Sayeka Ghosh: Do you think the ruling party will stand by Yoon Suk Yeol or do you think they will be looking for someone else to replace him as the face of the party? / Will the president still have support from his party (the ruling party)?

Dr Sandip Kumar Mishra: This is an important question regarding the dynamics within the ruling People Power Party (PPP) and their stance towards President Yoon Suk Yeol. Recent developments suggest a growing distance between the party leadership and the President. A significant indicator of this rift is the resignation of Han Dong-hoon, a close confidant of Yoon Suk Yeol, who had served as the Justice Minister and was leading the PPP in the elections. Han’s departure from his position in the party highlights the emerging tensions. Furthermore, other PPP leaders who have not been as closely aligned with Yoon Suk Yeol are now more vocal in expressing their views, which may not necessarily align with the President’s positions. Looking ahead, if the PPP were to field a new candidate for the next Presidential election in three years, it is likely that the probable candidate would need to establish a clear distance from Yoon Suk Yeol, particularly if the incumbent President’s tenure is perceived as unsuccessful. This distancing would be a strategic move to differentiate themselves from Yoon’s legacy and appeal to a broader base of voters.

Therefore, based on the current developments within the PPP, there appears to be a growing rift and a potential shift towards distancing the party from President Yoon Suk Yeol. The level of support he will continue to receive from his party may diminish, especially since anyway the party leadership has to present a new face to the electorate in the lead-up to the next Presidential election as South Korean current constitution does not allow more than one term to a President.

Sayeka Ghosh: Will President Yoon retain veto power regarding parliamentary bills?

Dr Sandip Kumar Mishra: Regarding President Yoon’s veto power over parliamentary bills, it is important to note that overriding a Presidential veto requires a two-thirds majority vote in the National Assembly and at present the opposition parties collectively don't have two-third majority in the National Assembly. Thus, technically, President Yoon still enjoys veto power.

Nonetheless, even if the President retains the formal veto authority, the opposition Democratic Party, which currently holds a majority in the National Assembly, could potentially employ procedural tactics such as filibustering to delay or obstruct the passage of certain bills. By prolonging debate and preventing a vote, the Democratic Party could effectively hinder the legislative process, even if the president exercises their veto power.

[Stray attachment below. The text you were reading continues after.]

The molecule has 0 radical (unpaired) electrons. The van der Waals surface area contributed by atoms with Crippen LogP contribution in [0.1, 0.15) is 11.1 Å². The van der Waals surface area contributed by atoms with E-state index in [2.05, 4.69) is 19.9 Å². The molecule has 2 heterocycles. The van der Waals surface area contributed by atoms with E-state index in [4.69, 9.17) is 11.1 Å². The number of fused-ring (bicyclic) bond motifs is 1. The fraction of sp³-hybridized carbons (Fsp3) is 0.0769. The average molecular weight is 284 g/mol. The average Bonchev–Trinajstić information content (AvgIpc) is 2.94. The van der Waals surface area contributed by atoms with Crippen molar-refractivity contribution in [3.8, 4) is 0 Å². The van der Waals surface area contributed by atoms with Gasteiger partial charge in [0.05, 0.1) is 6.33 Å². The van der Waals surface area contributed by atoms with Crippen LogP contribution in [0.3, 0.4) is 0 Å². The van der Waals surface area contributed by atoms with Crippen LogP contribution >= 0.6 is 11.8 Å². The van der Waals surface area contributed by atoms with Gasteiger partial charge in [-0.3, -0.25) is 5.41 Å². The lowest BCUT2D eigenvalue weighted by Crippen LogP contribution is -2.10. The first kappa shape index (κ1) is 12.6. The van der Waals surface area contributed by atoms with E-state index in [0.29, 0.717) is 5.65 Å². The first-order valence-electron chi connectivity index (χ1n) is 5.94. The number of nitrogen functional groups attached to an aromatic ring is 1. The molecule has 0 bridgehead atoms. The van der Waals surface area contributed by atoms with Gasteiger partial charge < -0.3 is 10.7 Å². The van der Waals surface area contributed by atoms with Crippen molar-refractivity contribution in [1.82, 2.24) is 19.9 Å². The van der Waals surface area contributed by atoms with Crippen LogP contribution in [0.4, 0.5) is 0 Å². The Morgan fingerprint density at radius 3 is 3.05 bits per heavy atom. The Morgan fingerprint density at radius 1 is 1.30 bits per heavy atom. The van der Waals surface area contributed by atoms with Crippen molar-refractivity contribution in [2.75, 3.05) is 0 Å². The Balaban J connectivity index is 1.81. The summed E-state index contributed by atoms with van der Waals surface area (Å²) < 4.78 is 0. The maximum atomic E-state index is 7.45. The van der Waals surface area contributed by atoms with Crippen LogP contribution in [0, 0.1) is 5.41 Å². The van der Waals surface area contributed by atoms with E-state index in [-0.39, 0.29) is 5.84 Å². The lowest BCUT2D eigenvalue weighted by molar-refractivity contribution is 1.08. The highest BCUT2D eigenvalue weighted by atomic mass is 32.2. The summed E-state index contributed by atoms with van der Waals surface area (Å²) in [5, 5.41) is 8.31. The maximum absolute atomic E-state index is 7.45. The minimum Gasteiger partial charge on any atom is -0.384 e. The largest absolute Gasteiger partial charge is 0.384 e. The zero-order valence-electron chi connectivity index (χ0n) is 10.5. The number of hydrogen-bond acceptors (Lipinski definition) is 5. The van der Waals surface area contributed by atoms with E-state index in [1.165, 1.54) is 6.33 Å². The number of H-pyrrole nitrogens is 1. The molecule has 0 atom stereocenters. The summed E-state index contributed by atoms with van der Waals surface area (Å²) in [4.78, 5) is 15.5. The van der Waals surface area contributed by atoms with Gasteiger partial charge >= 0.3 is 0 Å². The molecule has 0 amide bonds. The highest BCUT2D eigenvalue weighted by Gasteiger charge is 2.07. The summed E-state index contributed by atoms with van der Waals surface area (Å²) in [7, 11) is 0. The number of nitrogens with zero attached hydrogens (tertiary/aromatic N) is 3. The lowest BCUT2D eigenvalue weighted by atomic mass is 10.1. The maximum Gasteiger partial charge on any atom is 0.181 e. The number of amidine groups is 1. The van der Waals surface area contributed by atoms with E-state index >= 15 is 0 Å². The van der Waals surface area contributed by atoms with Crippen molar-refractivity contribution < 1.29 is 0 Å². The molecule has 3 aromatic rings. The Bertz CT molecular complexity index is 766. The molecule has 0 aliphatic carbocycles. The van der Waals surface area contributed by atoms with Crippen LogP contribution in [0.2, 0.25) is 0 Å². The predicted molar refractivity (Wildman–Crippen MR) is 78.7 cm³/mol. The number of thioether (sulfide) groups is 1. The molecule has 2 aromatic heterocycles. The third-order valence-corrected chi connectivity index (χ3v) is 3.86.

Therefore, while President Yoon may technically retain the constitutional authority to veto bills, the opposition’s majority in the National Assembly provides them with tools to potentially counter or undermine that veto power through legislative manoeuvring and obstruction tactics, should they choose to do so.

Sayeka Ghosh: Do you think the Democratic Party of Korea (DPP) and the People Power Party (PPP) might work together to address some domestic issues like the economy, politics, and living conditions in the near future?

Dr Sandip Kumar Mishra: Based on the historical trajectory of South Korean politics over the past three decades, the prospect of the liberal Democratic Party of Korea (DPP) and the conservative People Power Party (PPP) collaborating to address domestic issues appears highly unlikely in the near future. According to observers, the political landscape in South Korea is often characterized as being divided into two distinct camps – a conservative Korea and a progressive or democratic Korea. The ideological divide between these two camps has been so profound that meaningful communication and cooperation between the two major parties have been next to impossible. This entrenched polarization has been an unfortunate hallmark of South Korean politics, leaving little room for moderates to facilitate compromise or bridge the gap between the opposing sides. While there have been efforts by certain leaders, such as Ahn Cheol-soo, to bring the parties together, these attempts have largely been unsuccessful. More recently, a joint effort by Lee Jun-seok, the former head of the PPP, and Lee Nak-yeon, a former prime minister from the Democratic Party, to establish a new centrist party collapsed within just ten days of its formation. Given this historical context and the deep-rooted divide between the DPP and the PPP, the prospects for substantive cooperation between the two parties to tackle pressing domestic issues like the economy, politics, and living conditions seem highly improbable in the foreseeable future.